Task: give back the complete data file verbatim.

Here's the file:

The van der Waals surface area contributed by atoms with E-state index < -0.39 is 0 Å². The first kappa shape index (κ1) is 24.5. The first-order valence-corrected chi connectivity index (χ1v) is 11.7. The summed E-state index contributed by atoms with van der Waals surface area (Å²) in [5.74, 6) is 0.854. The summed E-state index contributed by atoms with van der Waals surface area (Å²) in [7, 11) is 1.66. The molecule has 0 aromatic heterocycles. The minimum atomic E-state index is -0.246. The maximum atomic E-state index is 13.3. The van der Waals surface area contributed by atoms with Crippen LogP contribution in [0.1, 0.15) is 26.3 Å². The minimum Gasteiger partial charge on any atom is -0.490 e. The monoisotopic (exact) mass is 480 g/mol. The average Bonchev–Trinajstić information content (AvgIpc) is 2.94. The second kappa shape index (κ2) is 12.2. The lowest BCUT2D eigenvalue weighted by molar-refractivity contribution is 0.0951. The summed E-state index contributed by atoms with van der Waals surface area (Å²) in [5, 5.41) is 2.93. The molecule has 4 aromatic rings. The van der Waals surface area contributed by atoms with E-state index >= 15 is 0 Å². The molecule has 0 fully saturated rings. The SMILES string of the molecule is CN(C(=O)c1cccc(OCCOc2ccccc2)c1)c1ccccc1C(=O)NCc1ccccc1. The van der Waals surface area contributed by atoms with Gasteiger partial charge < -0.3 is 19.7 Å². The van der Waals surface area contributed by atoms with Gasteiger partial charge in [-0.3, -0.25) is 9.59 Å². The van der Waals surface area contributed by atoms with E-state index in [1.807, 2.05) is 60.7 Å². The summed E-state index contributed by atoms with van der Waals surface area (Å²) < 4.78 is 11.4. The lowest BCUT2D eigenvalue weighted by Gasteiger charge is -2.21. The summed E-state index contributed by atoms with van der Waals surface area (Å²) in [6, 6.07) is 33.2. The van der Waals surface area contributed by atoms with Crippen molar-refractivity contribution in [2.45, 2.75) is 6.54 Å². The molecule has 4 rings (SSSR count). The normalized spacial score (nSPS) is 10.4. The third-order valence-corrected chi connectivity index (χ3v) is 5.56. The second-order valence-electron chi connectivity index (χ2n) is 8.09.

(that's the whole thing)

The van der Waals surface area contributed by atoms with E-state index < -0.39 is 0 Å². The first kappa shape index (κ1) is 24.5. The first-order valence-corrected chi connectivity index (χ1v) is 11.7. The summed E-state index contributed by atoms with van der Waals surface area (Å²) in [5.74, 6) is 0.854. The summed E-state index contributed by atoms with van der Waals surface area (Å²) in [7, 11) is 1.66. The molecule has 0 aromatic heterocycles. The minimum atomic E-state index is -0.246. The maximum atomic E-state index is 13.3. The van der Waals surface area contributed by atoms with Crippen LogP contribution in [0.1, 0.15) is 26.3 Å². The minimum Gasteiger partial charge on any atom is -0.490 e. The monoisotopic (exact) mass is 480 g/mol. The average Bonchev–Trinajstić information content (AvgIpc) is 2.94. The second kappa shape index (κ2) is 12.2. The lowest BCUT2D eigenvalue weighted by molar-refractivity contribution is 0.0951. The summed E-state index contributed by atoms with van der Waals surface area (Å²) in [5, 5.41) is 2.93. The molecule has 4 aromatic rings. The van der Waals surface area contributed by atoms with E-state index >= 15 is 0 Å². The molecule has 0 fully saturated rings. The SMILES string of the molecule is CN(C(=O)c1cccc(OCCOc2ccccc2)c1)c1ccccc1C(=O)NCc1ccccc1. The van der Waals surface area contributed by atoms with Gasteiger partial charge < -0.3 is 19.7 Å². The van der Waals surface area contributed by atoms with Gasteiger partial charge in [-0.3, -0.25) is 9.59 Å². The van der Waals surface area contributed by atoms with E-state index in [1.807, 2.05) is 60.7 Å². The summed E-state index contributed by atoms with van der Waals surface area (Å²) < 4.78 is 11.4. The lowest BCUT2D eigenvalue weighted by Gasteiger charge is -2.21. The summed E-state index contributed by atoms with van der Waals surface area (Å²) in [6, 6.07) is 33.2. The van der Waals surface area contributed by atoms with Crippen molar-refractivity contribution in [2.45, 2.75) is 6.54 Å². The molecule has 4 rings (SSSR count). The normalized spacial score (nSPS) is 10.4. The third-order valence-corrected chi connectivity index (χ3v) is 5.56. The second-order valence-electron chi connectivity index (χ2n) is 8.09.